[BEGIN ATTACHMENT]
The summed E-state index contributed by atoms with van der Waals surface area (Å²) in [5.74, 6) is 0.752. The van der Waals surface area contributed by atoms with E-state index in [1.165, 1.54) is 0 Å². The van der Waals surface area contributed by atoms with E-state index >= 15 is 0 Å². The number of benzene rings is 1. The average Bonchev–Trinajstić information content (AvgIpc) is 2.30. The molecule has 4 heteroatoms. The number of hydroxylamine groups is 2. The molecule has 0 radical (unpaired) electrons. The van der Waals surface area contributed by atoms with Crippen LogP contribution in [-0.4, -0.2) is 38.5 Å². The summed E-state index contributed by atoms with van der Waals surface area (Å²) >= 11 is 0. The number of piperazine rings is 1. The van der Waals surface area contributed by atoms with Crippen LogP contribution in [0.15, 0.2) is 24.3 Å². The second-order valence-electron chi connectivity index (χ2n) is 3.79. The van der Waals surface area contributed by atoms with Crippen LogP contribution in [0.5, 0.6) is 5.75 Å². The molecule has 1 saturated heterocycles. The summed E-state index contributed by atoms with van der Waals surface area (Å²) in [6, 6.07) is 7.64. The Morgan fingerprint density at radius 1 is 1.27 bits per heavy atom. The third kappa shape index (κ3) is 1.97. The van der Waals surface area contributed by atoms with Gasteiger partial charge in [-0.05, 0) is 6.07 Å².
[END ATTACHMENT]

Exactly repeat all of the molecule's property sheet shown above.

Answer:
The summed E-state index contributed by atoms with van der Waals surface area (Å²) in [5.74, 6) is 0.752. The van der Waals surface area contributed by atoms with E-state index in [1.165, 1.54) is 0 Å². The van der Waals surface area contributed by atoms with E-state index >= 15 is 0 Å². The number of benzene rings is 1. The average Bonchev–Trinajstić information content (AvgIpc) is 2.30. The molecule has 4 heteroatoms. The number of hydroxylamine groups is 2. The molecule has 0 radical (unpaired) electrons. The van der Waals surface area contributed by atoms with Crippen LogP contribution in [-0.4, -0.2) is 38.5 Å². The summed E-state index contributed by atoms with van der Waals surface area (Å²) >= 11 is 0. The number of piperazine rings is 1. The van der Waals surface area contributed by atoms with Crippen LogP contribution in [0.15, 0.2) is 24.3 Å². The second-order valence-electron chi connectivity index (χ2n) is 3.79. The van der Waals surface area contributed by atoms with Crippen LogP contribution in [0.5, 0.6) is 5.75 Å². The molecule has 1 saturated heterocycles. The summed E-state index contributed by atoms with van der Waals surface area (Å²) in [6, 6.07) is 7.64. The Morgan fingerprint density at radius 1 is 1.27 bits per heavy atom. The third kappa shape index (κ3) is 1.97. The van der Waals surface area contributed by atoms with Gasteiger partial charge in [-0.05, 0) is 6.07 Å².